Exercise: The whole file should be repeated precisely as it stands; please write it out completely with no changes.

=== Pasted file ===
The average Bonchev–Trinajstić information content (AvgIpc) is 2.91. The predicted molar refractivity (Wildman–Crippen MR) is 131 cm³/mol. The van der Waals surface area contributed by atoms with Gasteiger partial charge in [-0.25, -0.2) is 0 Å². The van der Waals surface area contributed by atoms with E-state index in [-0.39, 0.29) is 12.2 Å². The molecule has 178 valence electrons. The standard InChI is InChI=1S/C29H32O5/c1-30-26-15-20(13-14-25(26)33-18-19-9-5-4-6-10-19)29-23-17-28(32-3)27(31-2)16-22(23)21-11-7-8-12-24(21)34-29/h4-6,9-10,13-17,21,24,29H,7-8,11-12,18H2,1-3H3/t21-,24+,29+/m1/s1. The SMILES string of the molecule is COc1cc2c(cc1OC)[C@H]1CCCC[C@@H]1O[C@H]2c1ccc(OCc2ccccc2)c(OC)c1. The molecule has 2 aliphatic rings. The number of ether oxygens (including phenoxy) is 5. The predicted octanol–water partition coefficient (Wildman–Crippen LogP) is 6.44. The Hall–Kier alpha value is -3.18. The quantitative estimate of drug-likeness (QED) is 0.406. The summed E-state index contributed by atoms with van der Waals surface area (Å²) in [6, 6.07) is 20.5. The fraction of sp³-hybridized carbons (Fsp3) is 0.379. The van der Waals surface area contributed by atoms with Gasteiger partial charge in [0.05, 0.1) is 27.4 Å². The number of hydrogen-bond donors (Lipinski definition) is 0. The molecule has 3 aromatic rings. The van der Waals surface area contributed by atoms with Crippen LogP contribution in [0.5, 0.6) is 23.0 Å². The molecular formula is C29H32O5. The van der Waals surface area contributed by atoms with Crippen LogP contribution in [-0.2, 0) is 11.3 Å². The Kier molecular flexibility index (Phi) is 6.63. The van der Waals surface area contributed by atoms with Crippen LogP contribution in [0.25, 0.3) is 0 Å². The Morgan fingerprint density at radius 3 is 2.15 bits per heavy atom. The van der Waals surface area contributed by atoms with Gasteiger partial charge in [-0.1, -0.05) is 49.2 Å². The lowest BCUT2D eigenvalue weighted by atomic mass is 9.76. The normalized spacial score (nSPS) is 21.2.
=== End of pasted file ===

The average Bonchev–Trinajstić information content (AvgIpc) is 2.91. The predicted molar refractivity (Wildman–Crippen MR) is 131 cm³/mol. The van der Waals surface area contributed by atoms with Gasteiger partial charge in [-0.25, -0.2) is 0 Å². The van der Waals surface area contributed by atoms with E-state index in [-0.39, 0.29) is 12.2 Å². The molecule has 178 valence electrons. The standard InChI is InChI=1S/C29H32O5/c1-30-26-15-20(13-14-25(26)33-18-19-9-5-4-6-10-19)29-23-17-28(32-3)27(31-2)16-22(23)21-11-7-8-12-24(21)34-29/h4-6,9-10,13-17,21,24,29H,7-8,11-12,18H2,1-3H3/t21-,24+,29+/m1/s1. The SMILES string of the molecule is COc1cc2c(cc1OC)[C@H]1CCCC[C@@H]1O[C@H]2c1ccc(OCc2ccccc2)c(OC)c1. The molecule has 2 aliphatic rings. The number of ether oxygens (including phenoxy) is 5. The predicted octanol–water partition coefficient (Wildman–Crippen LogP) is 6.44. The Hall–Kier alpha value is -3.18. The quantitative estimate of drug-likeness (QED) is 0.406. The summed E-state index contributed by atoms with van der Waals surface area (Å²) in [6, 6.07) is 20.5. The fraction of sp³-hybridized carbons (Fsp3) is 0.379. The van der Waals surface area contributed by atoms with Gasteiger partial charge in [0.05, 0.1) is 27.4 Å². The number of hydrogen-bond donors (Lipinski definition) is 0. The molecule has 3 aromatic rings. The van der Waals surface area contributed by atoms with Crippen LogP contribution in [0.5, 0.6) is 23.0 Å². The molecular formula is C29H32O5. The van der Waals surface area contributed by atoms with Crippen LogP contribution in [-0.2, 0) is 11.3 Å². The Kier molecular flexibility index (Phi) is 6.63. The van der Waals surface area contributed by atoms with Crippen LogP contribution in [0.25, 0.3) is 0 Å². The Morgan fingerprint density at radius 3 is 2.15 bits per heavy atom. The van der Waals surface area contributed by atoms with Gasteiger partial charge in [-0.1, -0.05) is 49.2 Å². The lowest BCUT2D eigenvalue weighted by atomic mass is 9.76. The normalized spacial score (nSPS) is 21.2.